Yanagisawa 900/901/902/991 baritone saxophones
Weight: 5.52kg (900) : 5.6kg (901)
Guide price: £2000+ (900, used) : £4600 (901) : £5400
(902) : £5800 (991)
Date of Manufacture: 1991 (900) : 2001 (901) : ? (902) : 2005 (991)
Date reviewed: April 2004 (901) : October 2005 (902) : April 2007
(991) : July 2017 (900)
A range of quality baritone saxes from one
of the best manufacturers in the business
As the 9XX series horns are nearly identical in mechanical terms,
this review covers the entire series - with additional notes on
the small variations.
The 901/2 horns differ only in that the 901's body is brass
and the 902 is bronze. Ditto the 991/992.
It's generally accepted by all players these days that Yanagisawa
are one of the 'Big Four' manufacturers, but what often comes as
a bit of a surprise is that their history goes back quite some way
beyond the point (in the mid '70s) where their horns became a familiar
sight in music shops around the world. In fact it goes back to the
mid '50s. The early models were decent-enough horns, but perhaps
not quite distinctive enough to lift the name out of the background
- which was largely overshadowed by Selmer and, later, Yamaha.
But that changed in 1990 when Yanagisawa's 9xx series hit the market.
Overnight their horns shifted their place in the market from "Well,
I'll try one if you have one" to "I really want to try
one" - and both Selmer and Yamaha found themselves having to
budge over to make room for a new voice.
It's perhaps something of a hallmark for Yanagisawa that they were
rarely content to rest on their laurels (bit of an in-joke there)
- and despite the 9xx series being (to date) their longest-lived
series, it too begins with what I guess you could now call a 'transitional'
And this is the baritone.
It's quite a chunky-looking bit of kit and yet it tips the scales
at a touch lighter than the Yamaha YBS62. I weighed the 900 at 5.52kg
and the 901 at 5.6kg - but I rather suspect that the extra weight
is due to the inaccuracy of the scales used to weigh the 901. Either
way, the Yamaha is still heavier.
As you'd expect from a modern bari, the body features all the usual
advanced features. There's a detachable bell and top bow, a triple-point
bell brace, drawn toneholes, an adjustable thumb hook (plastic)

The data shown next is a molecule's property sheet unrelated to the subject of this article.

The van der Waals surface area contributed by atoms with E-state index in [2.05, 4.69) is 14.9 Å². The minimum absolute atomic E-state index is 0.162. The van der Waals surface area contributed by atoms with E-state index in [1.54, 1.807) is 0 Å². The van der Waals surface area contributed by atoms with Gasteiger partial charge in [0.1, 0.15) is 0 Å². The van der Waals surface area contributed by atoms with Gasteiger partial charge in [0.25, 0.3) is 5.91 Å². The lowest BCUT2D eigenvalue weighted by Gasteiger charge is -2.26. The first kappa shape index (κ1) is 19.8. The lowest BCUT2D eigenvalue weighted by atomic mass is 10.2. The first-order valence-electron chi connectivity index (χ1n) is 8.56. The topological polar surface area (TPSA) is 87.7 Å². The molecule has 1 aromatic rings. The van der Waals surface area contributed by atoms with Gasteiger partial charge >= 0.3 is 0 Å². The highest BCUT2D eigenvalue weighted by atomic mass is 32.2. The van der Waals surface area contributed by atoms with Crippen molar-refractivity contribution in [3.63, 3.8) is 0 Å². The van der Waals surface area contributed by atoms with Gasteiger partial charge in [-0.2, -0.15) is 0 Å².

and a large plastic thumb rest.
You also get two additional braces on the top bow, which help to
stiffen and support this very vulnerable area of the horn.
The construction is single pillar, with each pillar having a suitably
large base. This bodes well for reliability and resistance to knocks,
though I would like to have seen slightly larger feet on the bell
key guard stays. Speaking of which you get a full set of bell key
guards (even the C# has one), and these all feature adjustable bumper
felts. The adjusters, however, are made of plastic.
I'm in two minds about this. For a horn of this quality I'd have
liked to have seen brass adjusters - but then again it's not like
they're going to see a great deal of use, and they're less likely
to jam up due to corrosion.
Swings and roundabouts, as always.
detachable top bow is very useful for repairers, but they've chosen
to place it on the crook side of the bow rather than the body.
Personally I'd have liked to have seen the clamp fitted to the body
side of the bow. Baritones tend to get knocked about, and if you
get a large dent or a bend in the body it's going to mean having
a dent bar shoved up the main tube. You could, of course, remove
the bell - but this is a much larger job than removing the top bow.
So it would make sense to detach the top bow at the top of the main
body tube, right?
Well, you could also argue that the top bow (aka the pigtail)
is more likely to cop a whack, and it's a lot harder to deal with
dents in a curved tube than it is in a straight one - so breaking
up the pigtail makes sense.
Both views have merits - but the clincher for me is that if I have
to unsolder a joint I'd far rather it was one that wasn't obstructed
by nearby pillars and fittings...of which there are a number around
the body joint.
Maybe the best solution is to put a clamp on both side of the top
bow and have done with the whole business...
No such quibbles with the bell brace, it's meatier than a butcher's